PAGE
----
Lifting of restrictions will bring challenges for employers

Out-Law News | 13 Jul 2021 | 8:54 am |

Anne Sammon tells HRNews how the move to personal responsibility could lead to workplace conflict unless managed well
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  • Transcript

    As you be aware, very soon, on 19 July, the government is expected to lift virtually all Covid restrictions, but what does that mean for employers? Emphasis will shift towards personal responsibility and choices, but that could spell trouble for employers who are not prepared for that. 

    As Personnel Today reports, unions and employers are seeking clarity when the rules around mask-wearing and social distancing are removed as the government tells us all to ‘learn to live with the virus’ and ‘exercise judgment’ over these things. The unions are not happy. Paul Nowak, deputy general secretary of the TUC told the BBC Radio 4 Today programme that members were uncomfortable with the emphasis being on personal responsibility without clear guidance. He said ‘sometimes personal choices can rub up against each other – some people might feel comfortable wearing a face-covering, but others won’t.’  A number of medical professionals have also criticised the move. Dr Chaand Nagpaul, chair of the BMA said ‘it makes no sense to stop wearing face coverings in enclosed public spaces as cases of the Delta variant increase.’

    Employees’ attitudes to how their employers handle this will be important. Earlier this this year the TUC published a survey showing a significant level of dissatisfaction which is not an ideal base from which to start. Almost half of employees felt their employer had not taken technical measures to improve ventilation at work, while one in 10 said social distancing was not in place. Three in 10 said they had not been consulted by their employer on a Covid-secure risk-assessment. So, the challenge will be to take employees on this journey and maintain confidence.

    In the last few days, we have had a steady stream of queries from clients on how to handle this. Those queries fall into two broad categories – health and safety, which we will cover later in the week, and more mainstream employment issues which we can deal with now. Anne Sammon has been fielding employment queries from a number of her clients and she joined me by video-link to discuss this. I started by asking Anne what questions clients have been raising with her: 

    Anne Sammon: “I think the first one is, does that mean we can just get rid of every single COVID secure measure that we adopted as a result of COVID, and then the implications of that for particular groups of members of staff and as a kind of secondary question to that, how do we get people back into the office who are really reluctant to come in, and whose reluctance is being made worse by the fact that they might have to travel on public transport in circumstances where now those who are around them might not be wearing masks, and might not be social distancing?”

    Joe Glavina: “So, in broad terms, what’s the advice you’re giving around that, Anne?”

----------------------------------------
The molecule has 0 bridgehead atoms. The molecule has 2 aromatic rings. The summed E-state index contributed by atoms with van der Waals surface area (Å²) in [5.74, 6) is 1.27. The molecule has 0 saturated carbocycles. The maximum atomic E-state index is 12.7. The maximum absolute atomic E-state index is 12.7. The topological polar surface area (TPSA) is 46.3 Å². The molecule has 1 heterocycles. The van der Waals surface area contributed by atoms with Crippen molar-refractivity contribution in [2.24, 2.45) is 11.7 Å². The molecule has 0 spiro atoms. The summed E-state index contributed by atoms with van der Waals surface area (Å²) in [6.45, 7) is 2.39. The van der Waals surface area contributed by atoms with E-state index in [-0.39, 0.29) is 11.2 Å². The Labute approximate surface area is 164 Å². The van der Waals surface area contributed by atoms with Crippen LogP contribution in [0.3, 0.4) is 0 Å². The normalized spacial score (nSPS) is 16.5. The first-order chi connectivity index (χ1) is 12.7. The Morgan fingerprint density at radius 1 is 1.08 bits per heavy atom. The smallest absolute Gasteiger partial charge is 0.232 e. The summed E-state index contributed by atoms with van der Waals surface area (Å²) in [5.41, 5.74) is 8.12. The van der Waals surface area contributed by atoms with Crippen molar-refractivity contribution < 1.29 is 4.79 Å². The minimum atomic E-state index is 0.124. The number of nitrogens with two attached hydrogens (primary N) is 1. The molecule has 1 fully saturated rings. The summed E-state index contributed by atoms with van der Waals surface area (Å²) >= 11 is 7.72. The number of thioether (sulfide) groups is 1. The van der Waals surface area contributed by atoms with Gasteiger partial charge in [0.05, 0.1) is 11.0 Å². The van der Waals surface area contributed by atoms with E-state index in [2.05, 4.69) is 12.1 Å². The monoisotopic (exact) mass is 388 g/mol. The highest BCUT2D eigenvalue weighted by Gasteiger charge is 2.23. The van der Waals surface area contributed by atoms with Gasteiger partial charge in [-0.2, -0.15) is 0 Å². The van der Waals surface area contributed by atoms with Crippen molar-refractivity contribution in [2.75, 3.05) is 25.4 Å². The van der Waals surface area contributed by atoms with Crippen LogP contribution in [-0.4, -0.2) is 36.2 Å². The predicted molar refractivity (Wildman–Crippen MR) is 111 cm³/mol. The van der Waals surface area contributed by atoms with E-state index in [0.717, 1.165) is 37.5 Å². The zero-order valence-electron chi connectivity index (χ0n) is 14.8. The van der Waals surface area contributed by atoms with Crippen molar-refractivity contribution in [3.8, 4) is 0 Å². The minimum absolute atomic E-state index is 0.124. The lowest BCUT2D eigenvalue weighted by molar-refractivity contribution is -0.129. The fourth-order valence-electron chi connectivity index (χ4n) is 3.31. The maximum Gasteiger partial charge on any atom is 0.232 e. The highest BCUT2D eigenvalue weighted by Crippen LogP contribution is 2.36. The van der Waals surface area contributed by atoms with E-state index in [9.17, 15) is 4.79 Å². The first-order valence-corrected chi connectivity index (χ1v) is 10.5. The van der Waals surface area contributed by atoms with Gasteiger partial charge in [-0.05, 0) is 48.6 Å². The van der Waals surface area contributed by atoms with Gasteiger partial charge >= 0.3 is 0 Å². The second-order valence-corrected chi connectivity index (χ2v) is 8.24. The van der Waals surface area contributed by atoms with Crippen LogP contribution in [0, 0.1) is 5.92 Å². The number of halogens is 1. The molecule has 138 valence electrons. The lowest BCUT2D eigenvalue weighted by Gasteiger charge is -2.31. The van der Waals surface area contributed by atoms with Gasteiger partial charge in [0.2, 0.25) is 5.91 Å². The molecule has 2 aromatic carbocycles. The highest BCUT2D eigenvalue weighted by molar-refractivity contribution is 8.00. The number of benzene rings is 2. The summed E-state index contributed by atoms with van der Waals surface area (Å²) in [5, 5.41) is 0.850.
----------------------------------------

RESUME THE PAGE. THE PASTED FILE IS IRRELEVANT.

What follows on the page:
Anne Sammon: “So, I think first of all there’s the kind of health and safety piece where you do your risk assessment and work out what works on a generic basis for all your employees. There’s then a separate question of, well, actually have you got people who you might be needing to think about reasonable adjustments for because of underlying medical conditions that amount to a disability under the Equality Act and for those individuals, there is a chance that actually you might need to go above and beyond the other measures that you've got for everyone else, to keep those people as safe as you possibly can in an environment where we still have increasing numbers of COVID cases and those people may, in some cases, have been vaccinated but the vaccine hasn't been effective because of an underlying medical condition, or may not be able to be vaccinated because of an underlying medical condition. So, we're then into the territory of reasonable adjustments and how you deal with those in relation to those particular individuals.”

    Joe Glavina: “We know the government is wanting to shift towards personal responsibility which means individuals will have choices and businesses will have to take a view on matters such as mask wearing. So, plenty of potential for conflict?”

    Anne Sammon: “Exactly. So, we've already seen cases where employees have started to approach their employer to say, I know that you might be thinking of getting rid of social distancing and masks but actually, from my own personal perspective, I'd like you to consider making everyone around me wear a mask because I am so much more vulnerable to COVID and the consequences of me catching COVID are so severe and we're very much into the kind of reasonable adjustments piece then and thinking through, well, is that an adjustment first of all that will alleviate the underlying issue and does that hat impact transmissibility of the virus to the individual? Now there are lots of factors to take into account with that and, secondly, is it reasonable, but there are a whole host of different considerations that needs to be taken on board in terms of how you're impacting other individuals and how they may feel about this. I think the key thing, as with all things COVID-related, is the kind of communication with employees, and talking through those issues with the employees who are impacted, to see whether you can come up with a solution that works for everybody.”